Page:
In a message dated 7/29/02 10:26:52 AM Pacific Daylight Time,
> There seems to be some debate over multiconductor wire for grounding. As I
> it, the only advantage of stranded cable is mechanical flexibility. I
> think "skin effect" (current flowing on the surface) has much to do with
> stranded wire, since the strands are all touching and are all in each
> magnetic fields. What is good is to maximize the surface area of the whole
> -- by making it into thin/wide strap (or hollow tube) instead of a filled
> circular cross-section, keeping the same amount of copper per foot. That
> minimizes the inductance. (Yes, that amounts to the skin effect argument
> placing all the copper near the surface of the conductor.)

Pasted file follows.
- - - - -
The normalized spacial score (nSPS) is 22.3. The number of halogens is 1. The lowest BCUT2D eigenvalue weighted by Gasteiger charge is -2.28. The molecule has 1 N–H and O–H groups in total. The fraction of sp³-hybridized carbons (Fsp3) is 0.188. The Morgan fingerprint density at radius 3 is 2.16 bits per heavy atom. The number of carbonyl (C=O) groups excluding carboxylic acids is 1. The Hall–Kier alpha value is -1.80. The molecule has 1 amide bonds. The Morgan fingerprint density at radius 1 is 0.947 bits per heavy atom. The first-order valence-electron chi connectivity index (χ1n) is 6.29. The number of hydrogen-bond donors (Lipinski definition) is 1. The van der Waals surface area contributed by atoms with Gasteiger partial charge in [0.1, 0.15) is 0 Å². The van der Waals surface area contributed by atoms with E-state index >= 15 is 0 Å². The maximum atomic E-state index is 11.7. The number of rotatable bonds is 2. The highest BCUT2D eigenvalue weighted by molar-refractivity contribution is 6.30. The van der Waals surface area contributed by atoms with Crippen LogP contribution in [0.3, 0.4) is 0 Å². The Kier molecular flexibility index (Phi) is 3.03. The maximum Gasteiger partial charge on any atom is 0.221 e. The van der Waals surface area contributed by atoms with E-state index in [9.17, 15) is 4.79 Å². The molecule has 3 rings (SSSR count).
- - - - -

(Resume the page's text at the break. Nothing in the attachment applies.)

Two things. First, stranded wire is NOT acceptable for ground systems.
Each strand will oxidize and then the strands will be electrically insulated
from each other. Use solid wire or copper strap only.
Next, while the multi-strands do offer more surface area over single
strand, if you need more earth contact you should use copper strap instead of
the multi-strand stuff. Using copper strap in rocky or other poor earth
conditions instead of wire is a good way to improve the effectiveness of a
potentially poor ground system. Another poor earth technique is to lay ground
rods horizontally if you can't get them in vertically.